It certainly doesn’t sound like a radical notion, but the idea of putting patients first is creating something of a revolution in healthcare that is lowering costs while delivering high-quality care to millions of Americans.
Further reading: Hospitals are shifting to a retail model—will doctors follow?
Leading the revolution are primary care physicians under a model that makes them responsible for creating and heading a “medical home” for patients—a place where they can seek treatment from primary care physicians and other professionals, and coordinate any needed care with sub-specialists and hospitals. The idea is to enhance preventive care, improve disease management and patient outcomes while cutting the system’s inefficiencies.
The approach is already paying dividends.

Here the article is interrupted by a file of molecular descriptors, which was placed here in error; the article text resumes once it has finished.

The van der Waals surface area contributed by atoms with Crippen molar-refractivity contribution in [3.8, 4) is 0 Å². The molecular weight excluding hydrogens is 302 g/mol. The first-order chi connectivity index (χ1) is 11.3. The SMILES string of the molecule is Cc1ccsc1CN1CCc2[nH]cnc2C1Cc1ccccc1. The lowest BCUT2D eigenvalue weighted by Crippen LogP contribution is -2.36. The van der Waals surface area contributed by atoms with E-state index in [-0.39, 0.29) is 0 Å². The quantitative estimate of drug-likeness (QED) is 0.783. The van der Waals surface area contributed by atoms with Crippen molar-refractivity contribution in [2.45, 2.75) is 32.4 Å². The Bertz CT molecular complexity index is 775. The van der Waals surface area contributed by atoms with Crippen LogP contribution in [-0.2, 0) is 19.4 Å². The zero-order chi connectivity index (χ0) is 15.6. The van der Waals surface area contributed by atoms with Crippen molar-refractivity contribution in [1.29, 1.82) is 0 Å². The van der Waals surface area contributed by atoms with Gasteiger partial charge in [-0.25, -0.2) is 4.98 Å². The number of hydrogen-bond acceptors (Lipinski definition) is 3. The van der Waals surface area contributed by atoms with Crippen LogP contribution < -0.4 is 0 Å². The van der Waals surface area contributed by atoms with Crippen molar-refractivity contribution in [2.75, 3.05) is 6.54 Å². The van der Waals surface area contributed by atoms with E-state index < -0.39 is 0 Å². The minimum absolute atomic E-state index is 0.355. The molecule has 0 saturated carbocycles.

In Oregon, a groundbreaking study released in October found that the state’s Patient-Centered Primary Care Home (PCPCH) program saved its healthcare system an estimated $240 million between 2012 and 2014 and predicted that the growth of the program would lead to even greater savings in the future.
By putting the focus on primary care, state health officials say, Oregon is making huge strides toward improving the health of its citizens while at the same time lowering costs. According to the study commissioned by the Oregon Health Authority, for every $1 increase in primary care expenditures under the PCPCH model, the state’s healthcare system realizes an average savings of $13.
Another popular model that’s putting patients first is the Accountable Care Organization (ACO)—a group of doctors, hospitals and other healthcare providers who voluntarily work together to give high-quality care to their Medicare patients. While different in a number of respects, Medicare ACOs share the same goals as the PCPCH model—improving healthcare services and the quality of care for patients while keeping costs down.